Researchers are expressing concern that funding for research climate-monitoring programs may not come through and that this would negatively impact the study of some infectious diseases.
When President Donald Trump’s administration began removing mentions of climate change, formally defined by the US Environmental Protection Agency (EPA) as “any significant change in the measures of climate lasting for an extended period of time,” from the EPA website, the entire climatological community entered something of a tailspin. When administrative officials within various federal research bodies followed this action with a cryptic memo instructing employees not to interact with the press or other public officials, panic set in. As mentions of carbon pollution as a cause of climate change and former President Obama’s climate plans involving tribal assistance and international cooperation disappeared from the website entirely while other links were broken or allowed to remain misdirected, the national research community wondered what would come next.
Although the face of the EPA’s climate change web presence remains intact for now, scientists in far broader-reaching areas of study than simply those focused on the meteorological and climatological are getting worried. In fact, some scientists warn that if the EPA eventually eliminates some or even all of its climate-change funding, the “pipeline” of scientists into myriad fields of study could dry up, as Daniel Cohan, PhD, associate professor of environmental engineering at Rice University, described it to Contagion®.
Dr. Cohan studies behavioral drivers that affect decarbonization processes and policy throughout the US economy and was, at the time of the interview with Contagion®, actively involved in the final process of submitting a grant to the EPA.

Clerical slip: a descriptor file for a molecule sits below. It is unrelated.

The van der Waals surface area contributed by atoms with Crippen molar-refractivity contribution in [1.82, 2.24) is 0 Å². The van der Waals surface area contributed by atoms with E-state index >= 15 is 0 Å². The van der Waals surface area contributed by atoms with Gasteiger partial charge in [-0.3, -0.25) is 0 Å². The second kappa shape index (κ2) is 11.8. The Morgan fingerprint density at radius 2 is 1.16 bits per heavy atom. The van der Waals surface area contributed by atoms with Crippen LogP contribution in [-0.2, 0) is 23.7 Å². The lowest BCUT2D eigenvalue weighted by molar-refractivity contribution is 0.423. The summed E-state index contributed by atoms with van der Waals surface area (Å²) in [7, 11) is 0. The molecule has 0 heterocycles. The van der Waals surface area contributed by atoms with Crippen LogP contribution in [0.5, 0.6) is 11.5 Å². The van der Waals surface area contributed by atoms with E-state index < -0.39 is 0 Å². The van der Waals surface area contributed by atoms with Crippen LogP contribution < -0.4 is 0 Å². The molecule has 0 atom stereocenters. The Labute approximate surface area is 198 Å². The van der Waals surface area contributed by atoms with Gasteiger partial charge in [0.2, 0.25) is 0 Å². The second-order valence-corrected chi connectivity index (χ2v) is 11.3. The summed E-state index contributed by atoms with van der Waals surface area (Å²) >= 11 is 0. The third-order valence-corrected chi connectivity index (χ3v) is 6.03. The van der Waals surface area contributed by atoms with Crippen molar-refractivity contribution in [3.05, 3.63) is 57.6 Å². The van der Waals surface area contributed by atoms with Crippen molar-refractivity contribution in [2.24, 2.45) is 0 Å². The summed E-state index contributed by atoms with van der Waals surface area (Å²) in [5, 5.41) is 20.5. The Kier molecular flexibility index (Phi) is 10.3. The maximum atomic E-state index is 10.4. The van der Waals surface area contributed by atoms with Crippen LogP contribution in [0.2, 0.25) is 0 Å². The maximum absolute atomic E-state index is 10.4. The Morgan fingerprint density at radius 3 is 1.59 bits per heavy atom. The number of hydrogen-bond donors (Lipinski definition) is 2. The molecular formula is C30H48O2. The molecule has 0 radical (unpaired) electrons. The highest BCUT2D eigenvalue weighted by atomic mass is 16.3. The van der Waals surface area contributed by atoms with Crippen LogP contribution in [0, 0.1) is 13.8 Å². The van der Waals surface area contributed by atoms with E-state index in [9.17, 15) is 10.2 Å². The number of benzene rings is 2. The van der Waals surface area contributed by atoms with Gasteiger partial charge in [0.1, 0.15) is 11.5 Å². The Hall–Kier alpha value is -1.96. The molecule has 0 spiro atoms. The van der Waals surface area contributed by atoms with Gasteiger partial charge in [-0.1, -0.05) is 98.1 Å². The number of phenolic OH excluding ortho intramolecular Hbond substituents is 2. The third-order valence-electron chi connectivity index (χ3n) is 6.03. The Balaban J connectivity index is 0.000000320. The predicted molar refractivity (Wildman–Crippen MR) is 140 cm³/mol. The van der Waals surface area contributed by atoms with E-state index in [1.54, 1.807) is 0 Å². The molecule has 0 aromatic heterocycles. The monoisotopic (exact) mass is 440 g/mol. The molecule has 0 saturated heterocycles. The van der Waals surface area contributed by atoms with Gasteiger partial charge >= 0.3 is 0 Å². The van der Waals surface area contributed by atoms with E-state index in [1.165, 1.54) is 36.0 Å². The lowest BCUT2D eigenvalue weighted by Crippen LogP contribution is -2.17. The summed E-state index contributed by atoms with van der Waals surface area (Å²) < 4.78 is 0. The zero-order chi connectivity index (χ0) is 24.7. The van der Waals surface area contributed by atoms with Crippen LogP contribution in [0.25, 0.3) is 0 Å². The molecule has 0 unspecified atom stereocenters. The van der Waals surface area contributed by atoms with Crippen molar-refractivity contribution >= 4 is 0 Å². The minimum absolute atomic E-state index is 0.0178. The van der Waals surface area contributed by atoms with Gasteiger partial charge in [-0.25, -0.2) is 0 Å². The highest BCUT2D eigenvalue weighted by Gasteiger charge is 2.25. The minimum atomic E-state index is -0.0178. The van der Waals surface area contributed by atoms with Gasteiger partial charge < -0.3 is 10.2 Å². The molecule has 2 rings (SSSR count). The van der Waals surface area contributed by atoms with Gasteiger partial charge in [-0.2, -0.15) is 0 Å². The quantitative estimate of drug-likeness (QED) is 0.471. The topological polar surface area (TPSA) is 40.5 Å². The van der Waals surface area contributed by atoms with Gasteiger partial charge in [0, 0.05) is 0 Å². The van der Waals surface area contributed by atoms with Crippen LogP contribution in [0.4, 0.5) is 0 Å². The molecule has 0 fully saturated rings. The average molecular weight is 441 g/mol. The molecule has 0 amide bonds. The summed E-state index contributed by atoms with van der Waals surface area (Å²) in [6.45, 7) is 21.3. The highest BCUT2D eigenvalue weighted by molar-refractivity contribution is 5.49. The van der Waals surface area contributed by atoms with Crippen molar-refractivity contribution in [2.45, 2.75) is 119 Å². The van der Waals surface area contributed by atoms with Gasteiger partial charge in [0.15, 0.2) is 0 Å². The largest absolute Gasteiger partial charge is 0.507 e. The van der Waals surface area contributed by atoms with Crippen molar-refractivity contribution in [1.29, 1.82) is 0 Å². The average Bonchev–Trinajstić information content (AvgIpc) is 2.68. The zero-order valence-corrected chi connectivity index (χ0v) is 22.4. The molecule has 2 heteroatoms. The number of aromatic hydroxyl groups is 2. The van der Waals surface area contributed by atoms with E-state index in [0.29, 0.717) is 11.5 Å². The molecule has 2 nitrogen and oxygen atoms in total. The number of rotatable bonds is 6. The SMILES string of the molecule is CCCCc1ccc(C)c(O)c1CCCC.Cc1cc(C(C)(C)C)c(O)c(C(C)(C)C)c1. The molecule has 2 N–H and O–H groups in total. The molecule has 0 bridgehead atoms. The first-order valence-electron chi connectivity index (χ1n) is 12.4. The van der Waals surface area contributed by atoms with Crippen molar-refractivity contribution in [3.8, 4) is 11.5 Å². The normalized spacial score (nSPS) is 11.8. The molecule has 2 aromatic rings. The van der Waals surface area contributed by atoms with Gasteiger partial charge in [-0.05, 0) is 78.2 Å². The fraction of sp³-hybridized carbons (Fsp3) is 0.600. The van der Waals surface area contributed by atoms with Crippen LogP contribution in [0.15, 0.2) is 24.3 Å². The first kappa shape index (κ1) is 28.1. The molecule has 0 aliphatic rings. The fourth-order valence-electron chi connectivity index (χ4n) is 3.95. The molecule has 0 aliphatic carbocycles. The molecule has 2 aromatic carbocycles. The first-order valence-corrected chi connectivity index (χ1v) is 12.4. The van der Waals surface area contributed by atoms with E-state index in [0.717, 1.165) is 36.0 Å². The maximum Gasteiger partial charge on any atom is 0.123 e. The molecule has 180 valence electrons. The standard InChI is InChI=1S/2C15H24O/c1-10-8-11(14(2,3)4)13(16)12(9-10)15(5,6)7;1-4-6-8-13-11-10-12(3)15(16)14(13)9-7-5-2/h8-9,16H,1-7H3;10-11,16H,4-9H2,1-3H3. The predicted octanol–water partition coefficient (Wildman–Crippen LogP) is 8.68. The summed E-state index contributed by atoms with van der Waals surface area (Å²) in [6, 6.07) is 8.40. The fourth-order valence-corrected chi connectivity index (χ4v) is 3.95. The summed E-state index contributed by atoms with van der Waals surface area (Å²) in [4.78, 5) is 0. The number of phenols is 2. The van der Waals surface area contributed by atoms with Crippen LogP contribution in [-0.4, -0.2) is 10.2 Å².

“Until the decisions are announced, I think we really won’t have any clear confidence that any proposals will be funded at all,” he said, adding, “We’ve just been very thankful for the opportunity to assemble this proposal.”
“Any funded research grants for climate, or any other discipline for that matter, fund a team of researchers at all levels,” explained Dr. Cohan, adding that he builds his research teams “vertically” to integrate undergraduate researchers, graduate students, postdocs, and faculty. “These research grants are our key way of training the next generation that will be our scientists and engineers, not just our future climate scientists. The skills they develop translate into the corporate world, public affairs, and a wide range of affairs that these individuals go on to pursue,” he said.
Although the initial hubbub based around the freezing of EPA funding and many other federal science programs has subsided as scientists learned that the move was more administrative than directly aggressive (the Trump administration itself pointed out that the move was largely a “housekeeping” one that happened under Presidents Bush and Obama as well), scientists still worry that the coming year could bring major changes to federal agencies and how they fund research. Eliminating just one topical source of funding, like climate change, could have far-reaching effects on many other disciplines, including infectious diseases.
For example, research on Lyme disease is often based around climate studies and funded by climate-change-related sources. This is because increased incidences of cases of Lyme disease in northern states, such as New Hampshire, Maine, and Vermont, tend to indicate warming trends since the ticks that carry the disease are “mostly active when temperatures are above 45˚F,” according to EPA research. When winters become shorter and the weather becomes warmer overall, an area becomes a more “suitable tick habitat” and more humans may be exposed to Lyme disease.